Chef JJ Johnson is obsessed with rice. Like, really obsessed with rice. Fortunately, for him (and the rest of us), he’s really good at cooking it, too. JJ and I met years ago while participating in a Forbes panel, as we were both honored to make it on the publication’s 30 Under 30 list. We began chatting, and unsurprisingly, we connected over the most common of things: food. I had just returned from a trip to Senegal, and that fueled our conversation, since much of what we know about food in the United States can be traced back to the slaves forcibly brought here from West Africa. And you guessed it, we talked about rice. Thanks to the wonders of the internet, I followed what he was doing in the food scene pretty closely, and we stayed in touch.
Fast forward to 2020, the most bizarre of years, and JJ and I found ourselves reconnecting to work together for an important cause. I had just launched a Black Lives Matter-inspired series of artwork and apparel through Threadless, and that piqued his interest. He reached out to me to collaborate on a new series specifically supporting Fieldtrip, a wonderful initiative he spearheads to help feed the underserved children of his beloved Harlem—work that is beyond needed.
Chef JJ and I spoke about his work, both in his restaurant and with his organization.
JJ, how’s it going, dude?! Thank you for taking the time to talk to me. First off, I wanted to get a bit of your story and how you first got interested in food. Your primary focus with Fieldtrip is on rice. What interests you so much about this most humble of ingredients?
Chef JJ Johnson: Hey, what’s going on everybody? Thanks for having me for this interview! My focus is on rice grains from around the world—grandpa and grandma grains. Super delicious grains that we love. Before, when I was younger, I used to hate rice because I always associated it with box rice. It was quick and easy and what I was served as a kid.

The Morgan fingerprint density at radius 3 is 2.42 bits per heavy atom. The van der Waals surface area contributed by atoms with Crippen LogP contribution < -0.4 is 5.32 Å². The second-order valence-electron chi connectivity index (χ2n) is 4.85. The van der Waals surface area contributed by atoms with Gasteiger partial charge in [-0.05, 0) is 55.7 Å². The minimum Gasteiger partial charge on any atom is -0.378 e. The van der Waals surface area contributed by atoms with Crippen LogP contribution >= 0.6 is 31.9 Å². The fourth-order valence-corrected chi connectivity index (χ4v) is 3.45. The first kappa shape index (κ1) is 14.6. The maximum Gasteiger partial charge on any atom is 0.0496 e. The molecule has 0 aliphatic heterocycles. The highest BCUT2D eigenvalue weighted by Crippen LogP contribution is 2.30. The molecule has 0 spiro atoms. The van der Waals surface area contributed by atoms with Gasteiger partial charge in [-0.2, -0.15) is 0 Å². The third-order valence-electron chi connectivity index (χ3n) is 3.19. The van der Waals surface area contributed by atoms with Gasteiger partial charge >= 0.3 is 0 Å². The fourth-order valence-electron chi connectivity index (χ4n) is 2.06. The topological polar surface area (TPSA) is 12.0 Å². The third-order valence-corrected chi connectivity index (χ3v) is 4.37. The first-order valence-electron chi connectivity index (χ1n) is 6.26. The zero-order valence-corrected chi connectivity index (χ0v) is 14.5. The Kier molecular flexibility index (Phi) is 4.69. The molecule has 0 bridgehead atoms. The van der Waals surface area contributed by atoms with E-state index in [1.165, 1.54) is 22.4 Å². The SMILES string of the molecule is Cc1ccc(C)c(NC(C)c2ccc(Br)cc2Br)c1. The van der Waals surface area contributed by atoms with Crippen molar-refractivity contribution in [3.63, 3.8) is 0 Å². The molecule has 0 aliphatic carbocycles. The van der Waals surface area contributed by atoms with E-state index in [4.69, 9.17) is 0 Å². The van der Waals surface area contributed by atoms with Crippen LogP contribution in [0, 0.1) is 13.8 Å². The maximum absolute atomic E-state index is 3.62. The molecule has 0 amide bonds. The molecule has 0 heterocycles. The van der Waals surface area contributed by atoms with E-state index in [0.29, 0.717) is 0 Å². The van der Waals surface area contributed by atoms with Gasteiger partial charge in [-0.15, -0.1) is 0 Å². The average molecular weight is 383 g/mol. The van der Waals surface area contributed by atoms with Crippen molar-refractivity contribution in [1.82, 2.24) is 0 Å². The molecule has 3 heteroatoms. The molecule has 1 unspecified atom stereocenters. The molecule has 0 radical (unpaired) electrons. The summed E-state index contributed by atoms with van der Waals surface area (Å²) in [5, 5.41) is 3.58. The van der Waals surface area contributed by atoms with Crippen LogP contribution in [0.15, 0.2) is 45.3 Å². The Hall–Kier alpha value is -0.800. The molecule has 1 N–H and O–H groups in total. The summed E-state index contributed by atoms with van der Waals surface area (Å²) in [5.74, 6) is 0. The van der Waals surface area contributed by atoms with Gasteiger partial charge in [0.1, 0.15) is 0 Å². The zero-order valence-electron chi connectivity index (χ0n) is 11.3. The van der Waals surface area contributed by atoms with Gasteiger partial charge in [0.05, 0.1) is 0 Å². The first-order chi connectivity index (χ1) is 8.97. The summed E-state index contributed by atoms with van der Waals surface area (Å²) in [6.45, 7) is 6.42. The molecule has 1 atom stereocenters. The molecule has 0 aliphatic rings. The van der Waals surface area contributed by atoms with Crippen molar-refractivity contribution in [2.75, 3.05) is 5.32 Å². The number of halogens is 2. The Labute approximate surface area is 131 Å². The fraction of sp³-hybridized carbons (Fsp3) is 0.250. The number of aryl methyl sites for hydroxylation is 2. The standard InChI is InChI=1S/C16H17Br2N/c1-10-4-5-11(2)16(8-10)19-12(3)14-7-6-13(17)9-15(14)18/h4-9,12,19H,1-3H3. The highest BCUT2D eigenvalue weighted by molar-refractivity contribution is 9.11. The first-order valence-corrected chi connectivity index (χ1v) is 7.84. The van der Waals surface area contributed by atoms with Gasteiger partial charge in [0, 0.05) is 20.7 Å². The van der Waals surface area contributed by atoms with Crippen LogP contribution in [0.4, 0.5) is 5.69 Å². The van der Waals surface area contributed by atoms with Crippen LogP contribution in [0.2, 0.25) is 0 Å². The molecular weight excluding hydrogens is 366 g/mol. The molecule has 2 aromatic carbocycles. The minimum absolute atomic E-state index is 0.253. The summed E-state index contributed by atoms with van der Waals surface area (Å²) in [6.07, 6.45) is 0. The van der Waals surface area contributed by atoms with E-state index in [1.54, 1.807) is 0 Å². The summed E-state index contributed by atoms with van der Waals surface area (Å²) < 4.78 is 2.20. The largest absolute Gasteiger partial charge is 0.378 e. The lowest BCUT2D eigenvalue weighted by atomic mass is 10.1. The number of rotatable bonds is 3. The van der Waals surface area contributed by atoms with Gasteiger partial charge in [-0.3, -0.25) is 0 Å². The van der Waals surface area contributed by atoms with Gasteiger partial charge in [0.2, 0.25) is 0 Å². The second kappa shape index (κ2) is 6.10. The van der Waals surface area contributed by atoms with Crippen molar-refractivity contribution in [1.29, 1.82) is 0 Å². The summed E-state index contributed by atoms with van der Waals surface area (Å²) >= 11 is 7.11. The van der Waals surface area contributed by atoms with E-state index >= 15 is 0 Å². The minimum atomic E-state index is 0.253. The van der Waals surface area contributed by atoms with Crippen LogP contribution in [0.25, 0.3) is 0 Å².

Once I started traveling as a young chef around the world to Israel, India, and Ghana, rice was at the center of the table. I loved it. It was delicious and I realized it was something I couldn’t go without, and that’s how Fieldtrip got started and what inspired the slogan: Rice is culture.
I have read and shared the powerfully written piece you did for Esquire about your experience as a young Black chef in the U.S.—really great job. Often, when people go into their respective careers, they do so in part because they have role models to look up to. Are there any other Black chefs who inspired you? Do you have any advice for other people who are minorities in their industries?
Being a Black chef and Black man in America is more difficult than people think. I was arrested and beat up by the cops because I swerved on the road. I talk about it in depth in the Esquire piece.
I don’t think it’s necessarily my place to give advice. I’ve been able to leverage my network and work really close with my friends and my peers of all races. I really just want to work with people who are true allies in this space to push my agenda and what I’m trying to do. Utilize your friends, your allies, and your network—people who have your best interests at heart, especially as a Black man in America—and push what you’re trying to do forward.
The restaurant industry has been severely impacted by the pandemic. Can you give us a little insight into how it’s been for you being on the frontlines and in NYC—the epicenter—at that?